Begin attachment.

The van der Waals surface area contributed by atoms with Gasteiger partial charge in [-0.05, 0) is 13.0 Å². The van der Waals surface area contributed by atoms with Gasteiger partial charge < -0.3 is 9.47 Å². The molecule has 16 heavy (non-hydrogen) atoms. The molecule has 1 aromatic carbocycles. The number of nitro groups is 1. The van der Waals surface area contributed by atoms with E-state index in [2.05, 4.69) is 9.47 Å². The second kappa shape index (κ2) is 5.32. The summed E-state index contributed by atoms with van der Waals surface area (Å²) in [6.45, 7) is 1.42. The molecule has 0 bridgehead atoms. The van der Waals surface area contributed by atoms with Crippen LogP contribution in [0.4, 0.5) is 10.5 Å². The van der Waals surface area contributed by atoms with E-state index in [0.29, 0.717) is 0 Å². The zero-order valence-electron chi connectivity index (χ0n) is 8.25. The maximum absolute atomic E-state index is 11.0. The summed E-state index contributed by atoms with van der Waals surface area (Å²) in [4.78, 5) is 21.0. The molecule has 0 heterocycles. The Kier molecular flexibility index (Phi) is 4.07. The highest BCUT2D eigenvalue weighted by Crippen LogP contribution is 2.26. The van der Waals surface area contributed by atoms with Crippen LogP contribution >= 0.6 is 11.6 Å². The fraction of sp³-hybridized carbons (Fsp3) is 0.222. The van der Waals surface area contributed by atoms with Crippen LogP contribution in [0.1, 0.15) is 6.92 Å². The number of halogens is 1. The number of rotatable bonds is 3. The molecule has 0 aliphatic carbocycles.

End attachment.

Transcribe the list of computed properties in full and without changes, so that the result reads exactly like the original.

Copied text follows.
The van der Waals surface area contributed by atoms with Gasteiger partial charge in [-0.05, 0) is 13.0 Å². The van der Waals surface area contributed by atoms with Gasteiger partial charge < -0.3 is 9.47 Å². The molecule has 16 heavy (non-hydrogen) atoms. The molecule has 1 aromatic carbocycles. The number of nitro groups is 1. The van der Waals surface area contributed by atoms with E-state index in [2.05, 4.69) is 9.47 Å². The second kappa shape index (κ2) is 5.32. The summed E-state index contributed by atoms with van der Waals surface area (Å²) in [6.45, 7) is 1.42. The molecule has 0 bridgehead atoms. The van der Waals surface area contributed by atoms with Crippen LogP contribution in [0.4, 0.5) is 10.5 Å². The van der Waals surface area contributed by atoms with E-state index in [0.29, 0.717) is 0 Å². The zero-order valence-electron chi connectivity index (χ0n) is 8.25. The maximum absolute atomic E-state index is 11.0. The summed E-state index contributed by atoms with van der Waals surface area (Å²) in [4.78, 5) is 21.0. The molecule has 0 heterocycles. The Kier molecular flexibility index (Phi) is 4.07. The highest BCUT2D eigenvalue weighted by Crippen LogP contribution is 2.26. The van der Waals surface area contributed by atoms with Crippen LogP contribution >= 0.6 is 11.6 Å². The fraction of sp³-hybridized carbons (Fsp3) is 0.222. The van der Waals surface area contributed by atoms with Crippen LogP contribution in [0.1, 0.15) is 6.92 Å². The number of halogens is 1. The number of rotatable bonds is 3. The molecule has 0 aliphatic carbocycles.